I am a man of moderate faith in the things I cannot see, and I believe that God can do anything; but on that day in London I found myself convinced that God would not answer my prayer of healing for the young lady in the wheelchair.  I'll take a risk and bare my soul a little here: An incredibly loud voice in my head was yelling for me to put faith in God and wrench this girl from her condition, but the memories of many of the failures of others prevented me.  I pictured her bounding her way back up the stairs to a life returned, leaving the nurse and me to deal with the unneeded wheelchair.  But it wasn't to be.  Though that was the last time I saw either of them, I have thought about that visit many times.  I guarantee you this, if God should one day be looking for someone who would be willing to anonymously drift from town to town with the power of healing, I should like to volunteer for that job.  And I would track down that young lady, and others like her, and make many a wrong … right.

Can you actually imagine anyone responding to the call of Jesus with, "Uh, no thanks; I'm happy with the way I am."?  Surely no one who had an ounce of their right mind left would respond in such a way.  So why would Jesus ask such a question in the first place, "Would you like to be made whole?"?  Perhaps it was just out of plain old respect.  Jesus has never struck me as being someone Who would outstay His welcome, or barge in and perform some miracle without permission.  Hold on, though.  How about the demons being cast into the pigs, and those pigs throwing themselves off the cliff?  What was all that about?  I have no idea right now, except to say that's what they asked for.  Perhaps we'll dig into that some other day.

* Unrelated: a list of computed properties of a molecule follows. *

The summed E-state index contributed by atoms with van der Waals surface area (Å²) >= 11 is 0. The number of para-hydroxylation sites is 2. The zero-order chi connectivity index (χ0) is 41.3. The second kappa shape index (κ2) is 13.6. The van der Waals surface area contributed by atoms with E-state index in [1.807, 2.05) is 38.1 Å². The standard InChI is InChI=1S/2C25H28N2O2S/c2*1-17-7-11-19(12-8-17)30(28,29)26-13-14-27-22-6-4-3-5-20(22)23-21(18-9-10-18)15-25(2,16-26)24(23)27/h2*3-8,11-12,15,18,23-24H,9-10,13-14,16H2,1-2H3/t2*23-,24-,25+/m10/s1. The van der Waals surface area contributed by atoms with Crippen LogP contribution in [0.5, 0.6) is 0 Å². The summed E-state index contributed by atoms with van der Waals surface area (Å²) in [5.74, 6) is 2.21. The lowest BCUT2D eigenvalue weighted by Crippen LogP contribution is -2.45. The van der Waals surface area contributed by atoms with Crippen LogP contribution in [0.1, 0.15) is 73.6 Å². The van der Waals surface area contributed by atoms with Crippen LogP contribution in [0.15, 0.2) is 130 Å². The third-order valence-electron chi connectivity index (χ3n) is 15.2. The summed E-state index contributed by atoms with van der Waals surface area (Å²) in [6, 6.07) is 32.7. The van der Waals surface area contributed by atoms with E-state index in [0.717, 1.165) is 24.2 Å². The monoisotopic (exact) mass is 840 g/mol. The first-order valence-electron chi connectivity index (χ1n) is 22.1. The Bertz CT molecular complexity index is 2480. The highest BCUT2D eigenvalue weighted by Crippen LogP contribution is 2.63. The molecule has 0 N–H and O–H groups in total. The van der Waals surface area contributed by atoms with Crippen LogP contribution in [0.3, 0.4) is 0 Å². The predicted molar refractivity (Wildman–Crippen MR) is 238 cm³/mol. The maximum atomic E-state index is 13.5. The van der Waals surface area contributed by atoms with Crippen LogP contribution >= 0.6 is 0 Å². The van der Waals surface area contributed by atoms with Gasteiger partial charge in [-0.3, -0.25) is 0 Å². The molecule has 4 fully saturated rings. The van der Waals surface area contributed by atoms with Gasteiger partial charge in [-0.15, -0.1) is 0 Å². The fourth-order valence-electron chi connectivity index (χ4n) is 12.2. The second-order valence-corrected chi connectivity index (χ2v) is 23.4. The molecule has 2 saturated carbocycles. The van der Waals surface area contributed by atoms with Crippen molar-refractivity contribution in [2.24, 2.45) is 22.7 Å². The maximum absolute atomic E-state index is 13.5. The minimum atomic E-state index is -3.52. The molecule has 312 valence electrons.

If someone should show up with a genuine power of healing, and should come by my door, he or she would not leave alone.  There are many folks I know who, for no fault of their own, are living a life of pain and despair — a life they don't deserve.  And I know right where they live.  So that healer had better buckle up; it'll be a busy week … or more.

Just my take on it ….

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1 comment:

  1. I loved this !! Thank you for introducing me to that young lady and her Nurse. I have had some similar situations in my life and have never felt content with having nothing to offer. My Heart goes out to them both right now and I hope they can feel it.

    Thank You...Timothy